US Joins WCO Protocol: The U.S. has signed on as a member of a new protocol of the World Customs Organization on the Simplification and Harmonization of Customs Procedures. The protocol, which amends the original 1973 agreement called the World Customs Organization Convention, "represents a blueprint for modernized, efficient and transparent customs administration in the 21st century," the Bureau of Customs and Border Protection said. The U.S. joins 40 other countries that have signed on to the revised customs agreement, which will take effect on Feb. 3. "The revised Customs Convention will not only facilitate trade. Its role in advancing global security is even more significant today than ever envisioned in the pre-9/11 world in which it was drafted," said Deborah Spero, acting customs commissioner. The Brussels-based WCO was established in 1952 with 17 member countries. It currently has nearly 170 members.
Short Line Plans NJ Intermodal Service: Raritan Central Railway will launch the Raritan Express Corridor, an intermodal rail shuttle connecting Port Newark-Elizabeth Marine Terminal with central New Jersey. The service, operated in conjunction with Norfolk Southern Railway and CSX Transportation, will offer off-dock transportation, self-contained transloading and logistics services, including a daily rail shuttle, warehousing and distribution operations, at the Raritan Center Industrial Park in Edison, N.J.
Seaboard Back To Normal In New Orleans: Seaboard Marine will resume regular weekly service to the Port of New Orleans on Jan. 9. The carrier, which provides regular service between the U.S., Caribbean, Central and South America, resumed limited service to the port after Hurricane Katrina. Gary LaGrange, president and chief executive of the Port of New Orleans, said the port is operating at about 50 percent of its pre-hurricane volume. The two ships employed in the Seaboard service are the Seaboard Explorer II and the Fortuna. Each ship has capacity of about 650 TEUs. The vessels make port calls at Puerto Cortes, Honduras; Puerto Barrios, Guatemala; and Belize City, Belize. Access to Nicaragua is provided through Puerto Cortes, and access to El Salvador is provided through Puerto Barrios.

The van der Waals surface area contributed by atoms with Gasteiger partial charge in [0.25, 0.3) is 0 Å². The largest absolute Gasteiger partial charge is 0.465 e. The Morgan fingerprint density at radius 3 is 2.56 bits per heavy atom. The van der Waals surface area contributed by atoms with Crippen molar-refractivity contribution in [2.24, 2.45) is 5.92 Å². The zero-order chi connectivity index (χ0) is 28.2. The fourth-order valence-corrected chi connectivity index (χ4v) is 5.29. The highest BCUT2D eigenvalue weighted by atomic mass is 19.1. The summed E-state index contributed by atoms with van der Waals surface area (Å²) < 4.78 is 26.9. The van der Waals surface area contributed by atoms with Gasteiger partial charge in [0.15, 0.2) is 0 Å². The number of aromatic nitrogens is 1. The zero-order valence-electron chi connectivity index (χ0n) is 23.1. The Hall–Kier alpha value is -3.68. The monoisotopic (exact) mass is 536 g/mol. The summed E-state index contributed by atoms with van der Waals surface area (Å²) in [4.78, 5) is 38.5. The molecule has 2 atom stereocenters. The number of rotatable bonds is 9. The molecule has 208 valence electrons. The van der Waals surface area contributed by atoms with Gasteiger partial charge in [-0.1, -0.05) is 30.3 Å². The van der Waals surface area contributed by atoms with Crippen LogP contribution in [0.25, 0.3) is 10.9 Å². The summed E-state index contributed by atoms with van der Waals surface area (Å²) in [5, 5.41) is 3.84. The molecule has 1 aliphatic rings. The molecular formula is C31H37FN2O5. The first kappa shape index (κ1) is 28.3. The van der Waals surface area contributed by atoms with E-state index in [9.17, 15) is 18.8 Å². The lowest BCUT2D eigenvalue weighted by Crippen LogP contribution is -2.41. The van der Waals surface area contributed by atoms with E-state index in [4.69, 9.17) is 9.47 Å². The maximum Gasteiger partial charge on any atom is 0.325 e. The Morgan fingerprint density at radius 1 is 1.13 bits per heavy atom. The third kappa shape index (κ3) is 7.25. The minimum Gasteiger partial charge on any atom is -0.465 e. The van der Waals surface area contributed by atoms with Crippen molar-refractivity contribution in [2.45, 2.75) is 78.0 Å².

Oakland, Sacramento Ports Link Up: The Port of Oakland Commission unanimously approved a deal that will lead to Oakland's takeover of the Port of Sacramento. The deal was made to help Oakland handle an expected doubling of trade from Asia during the next decade and to keep Sacramento solvent. It will result in Oakland forming a new company, Maritime Management Services, to operate the Port of Sacramento. It also will lead to joint efforts between Sacramento and Oakland in marketing the port, lobbying governments for grants and opening the Delta to barges. The deal will begin with a six-month-long memorandum of understanding during which Oakland will analyze the Port of Sacramento's finances and attempt to attract business to the shores of California's capital. After the first six months, Oakland will sign a one-and-a-half-year deal to operate Sacramento. Once that is completed, Oakland and Sacramento will sign a 10-year agreement. The ultimate goal, both sides have said, is to create an alliance that would help keep the Port of Sacramento viable in the Pacific shipping trade and give Oakland another tool to handle the increased cargo expected to arrive from Asia.
UK Approves New Container Port: The U.K. government has approved a new $530 million container port in southeast England, the first in a series of container hubs planned to keep pace with surging ocean container traffic. The Department of Transport said a 1.7 million-TEU-a-year facility at Bathside Bay near the ferry port of Harwich can proceed provided the owner, Hong Kong-based Hutchison Ports, builds highways and rail tracks to connect the facility to the national transport network. Hutchison also is seeking planning approval to expand annual capacity at Felixstowe, the U.K.'s biggest container port, by 1.5 million TEUs to 5.2 million TEUs a year. A decision on that project is expected early this year.
EU OKs Oracle-Siebel Deal: The European Commission cleared Oracle Corp.'s proposed $5.9 billion acquisition of business-software rival Siebel Systems Inc., the last regulatory hurdle for the deal. The deal is part of Oracle Chief Executive Larry Ellison's drive to overtake SAP AG as the world's largest maker of business applications software, which automates a wide range of administrative tasks. It won U.S. antitrust approval from the Justice Department in November. The EU said the new company would continue to face several strong competitors in the fragmented market for customer relationship management, or CRM, software. In the past year, Oracle has either completed or announced five takeovers in the field, an expansion that has cost more than $17.6 billion. It is in the process of acquiring G-Log, the world's largest provider of enterprise-software products that manage company supply chains.
China Becomes Net Exporter Of Cars, Trucks: China says it has become a net exporter of cars and trucks for the first time, with new Chinese competitors such as Geely Group and Chery Automotive starting to win market share in Asia, Africa and the Middle East. Exports jumped 133.5 percent in the first 10 months of this year, giving China an export surplus of 7,000 vehicles. Beijing has been promoting the growth of its automakers in recent years as foreign suppliers expand in China, which is expected to become the world's biggest car market.